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Manteca High graduate organizing another peaceful march for July 15
Black Lives Matter marchers make their way over the Main Street overcrossing on July 17, 2016. More than 40 silent protestors gathered at Woodward Park and ended their peaceful march at Library Park. - photo by HIME ROMERO/Bulletin file photos

When Sharon Washington set out to organize an event in the spirit of Black Lives Matter in Manteca, she didn’t quite know what to expect.
For one, the group — which aims to shine a light on the perceived injustices within the criminal justice system for minorities and people and color — has become a flashpoint in current American politics, and Manteca’s family-focused approach made it different than liberal Bay Area communities that typically host such functions.
But in the year since she first organized a march from Woodward to Library Parks — a silent protest where small clusters of people marched together to send a message about inequality — Washington said that the group and its core base of support has grown here within Manteca, and that people now realize that it’s possible to send a message that denounces violence without coming off as antagonistic towards law enforcement.
“This is definitely not something that’s anti-police,” said Washington, who is organizing another march next Saturday, July 15. “We say that this is Black Lives Matter because as a black woman that is something that I can identify with and understand, but this is also something that’s for people whose lives have been touched by violence in any way, shape, or form.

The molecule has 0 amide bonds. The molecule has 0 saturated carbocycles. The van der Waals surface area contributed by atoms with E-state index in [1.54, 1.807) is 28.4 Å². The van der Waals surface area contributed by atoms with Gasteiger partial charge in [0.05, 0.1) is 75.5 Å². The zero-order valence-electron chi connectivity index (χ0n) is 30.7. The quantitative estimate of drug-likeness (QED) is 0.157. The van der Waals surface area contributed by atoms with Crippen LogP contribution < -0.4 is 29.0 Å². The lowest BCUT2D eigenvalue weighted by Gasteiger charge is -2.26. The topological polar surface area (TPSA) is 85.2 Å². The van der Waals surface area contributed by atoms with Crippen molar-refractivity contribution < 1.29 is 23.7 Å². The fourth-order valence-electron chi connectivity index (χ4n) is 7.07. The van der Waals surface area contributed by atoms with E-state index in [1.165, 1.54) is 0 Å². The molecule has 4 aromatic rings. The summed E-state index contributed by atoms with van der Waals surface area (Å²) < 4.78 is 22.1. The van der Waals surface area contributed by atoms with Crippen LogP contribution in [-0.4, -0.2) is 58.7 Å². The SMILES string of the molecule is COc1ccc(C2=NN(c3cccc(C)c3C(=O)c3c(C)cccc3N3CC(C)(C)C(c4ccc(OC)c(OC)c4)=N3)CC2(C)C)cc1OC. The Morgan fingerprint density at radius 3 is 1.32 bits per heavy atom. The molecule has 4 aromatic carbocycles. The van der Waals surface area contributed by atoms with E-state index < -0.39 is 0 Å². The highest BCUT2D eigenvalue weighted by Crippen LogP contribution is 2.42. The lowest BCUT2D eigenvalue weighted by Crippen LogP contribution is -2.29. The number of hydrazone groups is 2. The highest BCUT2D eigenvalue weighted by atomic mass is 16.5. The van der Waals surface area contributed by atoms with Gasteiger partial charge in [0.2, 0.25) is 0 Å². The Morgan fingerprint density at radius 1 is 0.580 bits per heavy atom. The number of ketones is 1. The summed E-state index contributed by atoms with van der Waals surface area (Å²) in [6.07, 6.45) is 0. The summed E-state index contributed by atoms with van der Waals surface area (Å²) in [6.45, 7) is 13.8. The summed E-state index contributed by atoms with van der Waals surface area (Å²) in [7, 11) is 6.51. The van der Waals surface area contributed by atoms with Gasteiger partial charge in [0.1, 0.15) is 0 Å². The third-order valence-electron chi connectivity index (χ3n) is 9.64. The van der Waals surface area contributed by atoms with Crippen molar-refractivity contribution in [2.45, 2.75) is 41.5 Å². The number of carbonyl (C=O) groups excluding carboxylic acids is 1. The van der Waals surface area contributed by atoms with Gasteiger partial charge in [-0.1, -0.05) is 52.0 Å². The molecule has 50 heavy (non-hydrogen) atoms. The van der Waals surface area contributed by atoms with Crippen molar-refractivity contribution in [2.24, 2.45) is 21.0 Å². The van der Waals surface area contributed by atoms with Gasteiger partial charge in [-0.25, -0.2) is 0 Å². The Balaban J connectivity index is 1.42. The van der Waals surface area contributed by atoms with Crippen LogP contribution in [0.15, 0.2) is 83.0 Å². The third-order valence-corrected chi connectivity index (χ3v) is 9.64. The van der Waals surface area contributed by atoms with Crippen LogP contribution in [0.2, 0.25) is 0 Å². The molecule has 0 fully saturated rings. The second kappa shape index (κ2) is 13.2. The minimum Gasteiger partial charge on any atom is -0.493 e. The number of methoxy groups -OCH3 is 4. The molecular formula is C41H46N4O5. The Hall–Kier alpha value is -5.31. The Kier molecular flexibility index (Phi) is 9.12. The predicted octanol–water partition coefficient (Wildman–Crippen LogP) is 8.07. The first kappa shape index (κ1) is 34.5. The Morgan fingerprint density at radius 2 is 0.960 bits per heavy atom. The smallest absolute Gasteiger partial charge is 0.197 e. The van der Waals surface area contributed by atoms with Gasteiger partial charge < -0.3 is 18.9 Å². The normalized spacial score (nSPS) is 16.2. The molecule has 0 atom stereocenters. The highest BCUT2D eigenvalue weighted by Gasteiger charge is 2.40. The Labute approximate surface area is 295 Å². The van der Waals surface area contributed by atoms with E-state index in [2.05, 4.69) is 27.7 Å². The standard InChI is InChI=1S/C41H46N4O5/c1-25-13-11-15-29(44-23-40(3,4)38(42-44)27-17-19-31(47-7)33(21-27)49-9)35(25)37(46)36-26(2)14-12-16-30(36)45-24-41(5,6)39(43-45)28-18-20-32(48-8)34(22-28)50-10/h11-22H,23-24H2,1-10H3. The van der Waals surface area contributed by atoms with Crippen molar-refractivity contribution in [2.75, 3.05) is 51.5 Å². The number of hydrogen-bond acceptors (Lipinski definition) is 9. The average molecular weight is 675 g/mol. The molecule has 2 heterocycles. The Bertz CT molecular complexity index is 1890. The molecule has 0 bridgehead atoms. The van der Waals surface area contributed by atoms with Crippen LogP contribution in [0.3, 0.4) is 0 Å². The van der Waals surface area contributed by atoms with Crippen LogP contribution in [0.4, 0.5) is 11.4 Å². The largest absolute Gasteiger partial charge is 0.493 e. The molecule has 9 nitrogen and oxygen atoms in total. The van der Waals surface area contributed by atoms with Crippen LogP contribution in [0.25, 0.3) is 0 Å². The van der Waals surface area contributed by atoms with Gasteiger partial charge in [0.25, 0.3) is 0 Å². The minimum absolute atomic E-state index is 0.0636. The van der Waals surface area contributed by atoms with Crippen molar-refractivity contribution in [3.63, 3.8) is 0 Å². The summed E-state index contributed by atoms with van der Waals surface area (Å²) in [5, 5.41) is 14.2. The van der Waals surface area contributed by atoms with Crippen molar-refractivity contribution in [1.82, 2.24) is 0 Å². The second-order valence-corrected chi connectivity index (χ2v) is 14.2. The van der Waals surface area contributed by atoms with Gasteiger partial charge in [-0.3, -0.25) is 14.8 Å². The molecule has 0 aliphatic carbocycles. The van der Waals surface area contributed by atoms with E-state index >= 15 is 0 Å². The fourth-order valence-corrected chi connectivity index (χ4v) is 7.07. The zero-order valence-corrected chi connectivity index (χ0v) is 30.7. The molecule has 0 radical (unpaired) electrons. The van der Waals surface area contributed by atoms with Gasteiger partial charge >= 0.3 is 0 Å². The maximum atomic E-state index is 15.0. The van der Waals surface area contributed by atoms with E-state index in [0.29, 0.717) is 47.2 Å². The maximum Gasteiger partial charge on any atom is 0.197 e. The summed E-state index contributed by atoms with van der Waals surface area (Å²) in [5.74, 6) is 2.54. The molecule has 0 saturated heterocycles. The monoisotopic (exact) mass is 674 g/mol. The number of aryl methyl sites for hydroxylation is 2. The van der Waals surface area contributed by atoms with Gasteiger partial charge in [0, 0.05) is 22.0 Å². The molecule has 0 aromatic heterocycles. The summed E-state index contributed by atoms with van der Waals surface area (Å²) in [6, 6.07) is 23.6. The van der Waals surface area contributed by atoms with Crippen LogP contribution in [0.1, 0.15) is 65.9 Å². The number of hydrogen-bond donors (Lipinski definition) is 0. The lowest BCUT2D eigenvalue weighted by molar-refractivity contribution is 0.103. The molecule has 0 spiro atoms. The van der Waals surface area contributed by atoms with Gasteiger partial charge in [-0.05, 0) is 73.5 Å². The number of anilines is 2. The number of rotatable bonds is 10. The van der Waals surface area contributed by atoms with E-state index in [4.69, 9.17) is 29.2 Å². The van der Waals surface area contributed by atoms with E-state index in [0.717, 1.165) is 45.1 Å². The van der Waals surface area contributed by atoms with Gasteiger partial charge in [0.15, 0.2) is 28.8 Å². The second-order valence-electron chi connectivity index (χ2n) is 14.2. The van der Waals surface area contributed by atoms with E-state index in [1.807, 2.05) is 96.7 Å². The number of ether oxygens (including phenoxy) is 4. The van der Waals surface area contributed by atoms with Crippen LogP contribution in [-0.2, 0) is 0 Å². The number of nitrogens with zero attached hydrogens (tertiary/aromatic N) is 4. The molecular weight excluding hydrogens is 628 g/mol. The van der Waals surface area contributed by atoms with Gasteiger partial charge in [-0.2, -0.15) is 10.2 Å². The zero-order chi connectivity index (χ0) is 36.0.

“And it doesn’t matter who is committing the violence — all lives do matter, and we want everybody to feel like they’re included.”
In order to comply with existing city laws governing public demonstrations, Washington and her fellow organizers – who will set out from Woodward Park on July 15 at 5:30 p.m. to walk to Library Park in Downtown Manteca – have decided to adopt a silent protest platform and march people in small groups rather than one large one.
Last year, Washington reached out to the Manteca Police Department to notify them of her plans and to get their guidance on how best to conduct such an event with minimal impact on traffic and the community as whole — agreeing to remain on sidewalks and not block traffic, which was a concern of some residents when the group announced its intentions.
In the coming week, Washington said, she’ll do the same thing again to establish a contact within the department that she can notify in case any issues arise.
Short of a few comments and hand gestures from passing motorists, Washington said, the march last year generated almost no controversy.
“We thought that we were going to have 40 people or so but by the time we got to Library Park we had well over 100 people,” she said. “And we’ve developed a pretty strong following on social media here in the community of local people who want to get involved.
“I didn’t know how Manteca was going to respond when I set out to do this, but I think people know me from sports and know that this isn’t about creating controversy, but starting a dialogue. And we plan on sticking with that approach.”
For more information about the Black Lives Matter movement in Manteca, or how to get involved with Washington’s new organization, search for her name or the group Black Lives Matter Manteca on Facebook, or email

To contact reporter Jason Campbell email or call 209.249.3544.